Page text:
Day 1: Dimapur
Being the only city in Nagaland with good rail and air connectivity, Dimapur will be the first stop on your Nagaland sojourn. Spend the day as you soak in historic tales at the ancient Kachari Ruins, that take you back to the life and times of the 10th century Kachari Civilization. From there, head to Rangapahar Reserve, a must visit for nature and wildlife enthusiasts. The forest is home to a wide variety of flora and fauna, including some endangered species that are very rare to spot.If time permits, you can also visit the Nagaland Zoological Park today. It is home to an extensive aviary, aquarium and eco-museum as well.
Day 2: Kohima
You can hire a cab to travel from Dimapur to Kohima, a 3-hour (68 kilometres) road trip. Begin your day early so that you are in time to attend a full day at the Hornbill Festival.Welcome to the Naga capital of Kohima. The next two days will be the most exciting part of your trip. You guessed it right! The Hornbill Festival awaits you with brilliant folk dance performances by the Naga tribes, local cuisine and handicrafts, and a positive, festive air that will be hard to leave behind. This ‘Festival of Festivals’ is an annual event that promises to be a delight for all your senses. The cultural extravaganza held from 1st –10th December takes place in Kisama Heritage Village, about 10 kilometres from Kohima, and has a lot to offer. The event aims at protecting, endorsing and promoting the rich cultural heritage of Nagaland and though it goes on for 10 days, try to capture the essence of the same in the two days you have at the fiesta.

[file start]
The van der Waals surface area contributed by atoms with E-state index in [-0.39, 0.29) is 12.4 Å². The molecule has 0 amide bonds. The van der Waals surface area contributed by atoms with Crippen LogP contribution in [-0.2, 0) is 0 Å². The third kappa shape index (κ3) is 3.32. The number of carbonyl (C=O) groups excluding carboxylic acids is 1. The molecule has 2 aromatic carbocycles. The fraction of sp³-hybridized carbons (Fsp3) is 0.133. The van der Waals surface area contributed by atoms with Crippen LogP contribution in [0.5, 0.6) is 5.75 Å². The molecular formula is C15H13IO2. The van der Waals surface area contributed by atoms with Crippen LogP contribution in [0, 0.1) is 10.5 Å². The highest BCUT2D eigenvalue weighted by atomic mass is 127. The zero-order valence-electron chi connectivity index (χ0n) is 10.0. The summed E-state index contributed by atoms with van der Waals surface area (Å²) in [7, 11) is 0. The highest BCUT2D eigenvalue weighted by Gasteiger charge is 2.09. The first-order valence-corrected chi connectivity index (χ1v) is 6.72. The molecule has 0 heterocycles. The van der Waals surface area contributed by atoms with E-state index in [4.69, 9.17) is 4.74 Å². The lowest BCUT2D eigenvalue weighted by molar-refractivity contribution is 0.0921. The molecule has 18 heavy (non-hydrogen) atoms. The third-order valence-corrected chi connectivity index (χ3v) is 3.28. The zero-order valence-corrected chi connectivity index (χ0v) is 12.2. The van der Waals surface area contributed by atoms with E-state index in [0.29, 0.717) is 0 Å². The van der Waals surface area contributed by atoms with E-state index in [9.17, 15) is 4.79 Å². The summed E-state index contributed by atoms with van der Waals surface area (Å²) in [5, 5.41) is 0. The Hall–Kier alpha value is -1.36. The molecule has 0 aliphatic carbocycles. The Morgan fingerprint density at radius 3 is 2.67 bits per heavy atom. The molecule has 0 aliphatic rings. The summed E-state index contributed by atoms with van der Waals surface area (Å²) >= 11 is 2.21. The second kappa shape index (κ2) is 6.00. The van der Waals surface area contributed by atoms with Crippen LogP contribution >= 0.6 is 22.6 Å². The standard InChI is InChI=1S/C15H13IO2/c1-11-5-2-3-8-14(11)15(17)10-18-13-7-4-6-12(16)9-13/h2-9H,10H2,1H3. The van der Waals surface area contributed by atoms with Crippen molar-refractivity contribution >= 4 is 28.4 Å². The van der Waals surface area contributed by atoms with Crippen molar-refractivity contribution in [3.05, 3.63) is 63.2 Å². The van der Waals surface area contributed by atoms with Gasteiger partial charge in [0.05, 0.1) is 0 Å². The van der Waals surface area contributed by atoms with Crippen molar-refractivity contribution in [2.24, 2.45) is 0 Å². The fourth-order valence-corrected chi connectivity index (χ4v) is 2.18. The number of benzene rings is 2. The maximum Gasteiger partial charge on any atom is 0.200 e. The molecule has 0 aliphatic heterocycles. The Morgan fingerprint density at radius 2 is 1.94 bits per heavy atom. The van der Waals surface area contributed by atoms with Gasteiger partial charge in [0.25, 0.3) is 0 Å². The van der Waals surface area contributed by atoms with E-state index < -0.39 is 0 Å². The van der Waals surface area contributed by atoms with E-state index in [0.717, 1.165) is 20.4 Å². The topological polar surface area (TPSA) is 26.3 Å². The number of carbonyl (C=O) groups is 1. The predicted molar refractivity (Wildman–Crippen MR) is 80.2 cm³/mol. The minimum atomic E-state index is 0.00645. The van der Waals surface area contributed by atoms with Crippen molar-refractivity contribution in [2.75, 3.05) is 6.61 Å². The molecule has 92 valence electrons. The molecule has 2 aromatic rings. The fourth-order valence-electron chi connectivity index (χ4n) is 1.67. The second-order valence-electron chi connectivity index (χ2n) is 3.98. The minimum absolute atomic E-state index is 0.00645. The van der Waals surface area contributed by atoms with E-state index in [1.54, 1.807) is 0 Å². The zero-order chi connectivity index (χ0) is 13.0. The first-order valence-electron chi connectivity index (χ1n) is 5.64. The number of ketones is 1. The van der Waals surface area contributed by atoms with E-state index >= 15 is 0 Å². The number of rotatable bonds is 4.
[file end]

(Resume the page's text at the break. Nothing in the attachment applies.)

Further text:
Day 3: Kohima
There’s lots to keep you occupied in these two days. As you witness the local tribes dancing to the tunes of the folk songs, don’t forget to capture their expressive faces and the brightly coloured costumes they flaunt. The festival also plays host to countless kiosks selling various types of souvenirs such as handicrafts, textiles, home décor pieces, knick- knacks and more that are typical to Nagaland. A very important part of the festival is the local food and some dishes that you must try are Akini Chokibo (a snail delicacy), Smoked Pork in the Naga special soyabean based gravy called Akhuni, and Galho (rice and vegetable soup). Gulp your favourite dish down with a glassful of Nagaland’s famous rice beer called Zutho.
Day 4: Dzukou Valley
The Dzoukou Valley trek on the border of Nagaland and Manipur is one of the most serene and beautiful trails you would ever go to. While the winter sees gorgeous snow-capped peaks, the summer sees many exotic species of flora, especially the popular Dzukou lily that can only be found here. After an exhausting day spent trekking, head for an early dinner to the bustling Dream Café. It offers a wide range of finger foods and everything from noodles to pizzas to satiate your appetite.
Day 5: Kohima
Begin your day with a visit to the World War II Cemetery, an important landmark in Kohima. This is the final resting place of many Commonwealth, British and Indian soldiers who lost their lives in the Second World War.From here, head to the State Museum to get a taste of the rich culture and heritage of Nagaland. It preserves many tribal objects, artefacts,jewellery, household items and more to help you learn about the different Naga tribes and their ways of living. Spend the rest of the evening at Central Market, shopping for local delights such as Naga shawls, black metal décor items, bamboo hats and black pottery. If you’re planning to visit Nagaland this December, it’s time you start booking to avoid high fares. However, some insurgent groups are oft active in the otherwise beautiful, colourful state. Thus, it is advisable that you check on the political situation in Nagaland before planning your trip.